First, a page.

Mixed Reaction from Parents
Some parents expressed relief at the decision, some were less than enthusiastic.
“To drive by the happy kids at the German school which is on EUSD property was an emotional gut punch,” noted one parent who preferred anonymity. “My concern is that white districts and private schools find a way. Kids in EUSD are already behind from the start and we enter a self perpetuating cycle now.”
The parent is referencing the East Bay German International School that reopened in January. The nearby NOCCS community charter school in North Oakland is actively working to reopen as soon as the county reaches the orange tier.
“I was starting to look forward to sending my kids back to school,” noted another ECCL parent Heather Moore-Farley. “The school building is newer and they’ve had to update ventilation anyway for the kids who are doing the learning hub, so I wasn’t worried about the site being ready.”
“I’m actually relieved,” noted ECCL parent Sarah Kobrinsky who expressed concern for their family small business should either her or her husband contract Covid. “Once all teachers and staff and ourselves are vaccinated, we are happy to send our son back.”
Their letter in its entirety is published below. The presentation of the reopening plan can be viewed below or watched above [1:30:15].
With a student-centered focus, the Board of Trustees unanimously voted last night to remain in distance learning.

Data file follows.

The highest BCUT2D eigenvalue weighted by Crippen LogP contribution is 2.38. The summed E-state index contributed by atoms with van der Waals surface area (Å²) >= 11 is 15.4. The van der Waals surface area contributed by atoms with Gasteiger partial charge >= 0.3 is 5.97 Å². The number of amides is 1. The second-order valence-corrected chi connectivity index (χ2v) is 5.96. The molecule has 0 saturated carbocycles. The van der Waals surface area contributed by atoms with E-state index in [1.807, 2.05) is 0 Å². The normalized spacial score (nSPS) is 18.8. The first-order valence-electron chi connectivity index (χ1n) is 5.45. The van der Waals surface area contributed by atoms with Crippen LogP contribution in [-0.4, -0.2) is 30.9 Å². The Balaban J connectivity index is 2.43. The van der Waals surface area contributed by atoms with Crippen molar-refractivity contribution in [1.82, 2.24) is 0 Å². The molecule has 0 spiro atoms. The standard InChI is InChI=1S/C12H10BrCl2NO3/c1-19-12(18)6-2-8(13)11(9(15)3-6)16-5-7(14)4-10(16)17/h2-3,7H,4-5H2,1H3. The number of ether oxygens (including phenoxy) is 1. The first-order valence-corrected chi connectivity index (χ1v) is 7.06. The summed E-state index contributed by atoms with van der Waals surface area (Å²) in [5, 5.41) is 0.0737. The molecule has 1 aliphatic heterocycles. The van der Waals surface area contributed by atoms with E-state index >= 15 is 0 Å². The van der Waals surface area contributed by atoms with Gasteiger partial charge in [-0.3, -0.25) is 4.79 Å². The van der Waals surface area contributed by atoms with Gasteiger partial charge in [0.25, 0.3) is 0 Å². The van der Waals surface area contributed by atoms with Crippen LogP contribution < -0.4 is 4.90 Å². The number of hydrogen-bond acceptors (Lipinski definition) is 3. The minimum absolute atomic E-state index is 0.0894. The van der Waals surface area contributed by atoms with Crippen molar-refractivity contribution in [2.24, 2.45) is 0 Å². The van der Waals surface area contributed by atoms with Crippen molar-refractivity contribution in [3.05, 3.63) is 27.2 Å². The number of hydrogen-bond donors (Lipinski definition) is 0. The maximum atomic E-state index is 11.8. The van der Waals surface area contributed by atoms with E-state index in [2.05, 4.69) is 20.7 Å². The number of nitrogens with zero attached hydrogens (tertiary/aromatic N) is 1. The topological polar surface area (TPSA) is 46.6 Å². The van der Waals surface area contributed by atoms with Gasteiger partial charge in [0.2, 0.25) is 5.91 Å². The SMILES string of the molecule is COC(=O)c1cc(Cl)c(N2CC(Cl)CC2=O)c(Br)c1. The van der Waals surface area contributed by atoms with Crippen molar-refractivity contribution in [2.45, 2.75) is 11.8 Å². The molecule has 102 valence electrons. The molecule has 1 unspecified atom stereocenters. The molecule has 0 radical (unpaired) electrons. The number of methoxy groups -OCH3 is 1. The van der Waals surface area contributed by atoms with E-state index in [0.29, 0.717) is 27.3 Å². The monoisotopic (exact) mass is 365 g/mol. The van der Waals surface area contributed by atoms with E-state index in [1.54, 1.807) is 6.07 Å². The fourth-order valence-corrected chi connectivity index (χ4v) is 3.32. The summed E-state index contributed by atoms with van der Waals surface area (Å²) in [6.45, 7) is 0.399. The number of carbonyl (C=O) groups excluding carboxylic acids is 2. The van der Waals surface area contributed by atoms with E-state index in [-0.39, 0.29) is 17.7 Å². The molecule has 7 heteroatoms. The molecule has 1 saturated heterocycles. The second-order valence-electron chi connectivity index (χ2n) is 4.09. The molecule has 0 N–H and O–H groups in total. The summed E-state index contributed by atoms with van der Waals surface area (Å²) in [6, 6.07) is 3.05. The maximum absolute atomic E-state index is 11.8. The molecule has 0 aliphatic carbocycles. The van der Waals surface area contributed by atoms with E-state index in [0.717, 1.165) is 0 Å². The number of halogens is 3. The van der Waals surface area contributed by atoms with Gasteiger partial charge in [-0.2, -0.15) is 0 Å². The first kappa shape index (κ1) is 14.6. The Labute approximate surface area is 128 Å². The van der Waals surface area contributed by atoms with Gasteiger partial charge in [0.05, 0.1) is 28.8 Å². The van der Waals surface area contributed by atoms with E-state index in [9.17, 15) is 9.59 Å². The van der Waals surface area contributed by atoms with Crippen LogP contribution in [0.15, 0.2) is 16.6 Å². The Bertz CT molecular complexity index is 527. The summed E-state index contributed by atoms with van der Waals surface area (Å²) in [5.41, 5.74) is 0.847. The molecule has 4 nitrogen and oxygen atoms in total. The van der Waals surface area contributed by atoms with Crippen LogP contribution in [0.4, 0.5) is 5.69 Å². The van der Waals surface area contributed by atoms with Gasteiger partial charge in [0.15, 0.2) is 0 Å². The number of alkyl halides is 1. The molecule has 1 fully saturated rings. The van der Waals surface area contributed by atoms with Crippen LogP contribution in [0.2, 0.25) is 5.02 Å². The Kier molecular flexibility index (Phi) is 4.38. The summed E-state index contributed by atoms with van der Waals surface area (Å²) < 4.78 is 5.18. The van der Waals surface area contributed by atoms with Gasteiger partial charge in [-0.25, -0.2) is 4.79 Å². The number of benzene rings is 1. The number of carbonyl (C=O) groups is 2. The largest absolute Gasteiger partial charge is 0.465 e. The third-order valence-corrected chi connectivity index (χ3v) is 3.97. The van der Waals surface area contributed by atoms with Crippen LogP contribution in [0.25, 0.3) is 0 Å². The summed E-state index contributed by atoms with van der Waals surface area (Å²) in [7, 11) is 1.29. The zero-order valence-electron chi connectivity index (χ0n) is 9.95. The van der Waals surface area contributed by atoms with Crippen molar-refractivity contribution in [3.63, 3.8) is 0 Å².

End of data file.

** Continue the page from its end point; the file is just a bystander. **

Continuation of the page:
EUSD recognizes that every community is unique and it is imperative to remain responsive to ours. Cited were concerns about the potential disruption to the instructional process (e.g., access to curriculum, potential changes in teachers and schedules), community input, and other factors. Community members spoke at last night’s meeting in support of remaining in distance learning and the hardship a hybrid model would have on our students and families. Many shared the need to maintain the connections and support our students have received from their teachers without program changes this late in the school year. At the same time, there was tremendous interest in determining how we can create in-person interactions for students to connect with their peers.
The District will continue to focus on increasing opportunities for students to participate in in-person experiences such as enrichment, athletics, end-of-year activities, and instructional opportunities, many of which have already begun with more plans on the horizon.
Anna Yates (TK-8) will continue to have the learning hub available for students to receive academic support in distance learning supervised by school staff. The District will also focus on developing a TK-12 in-person summer school program. The tentative dates are June 28 – July 23, 2021.
In closing, I want to thank our families and staff for supporting each other in these times of uncertainty with an unwavering focus on our students’ social-emotional well-being and academic success. We are better together and have a bright future ahead of us!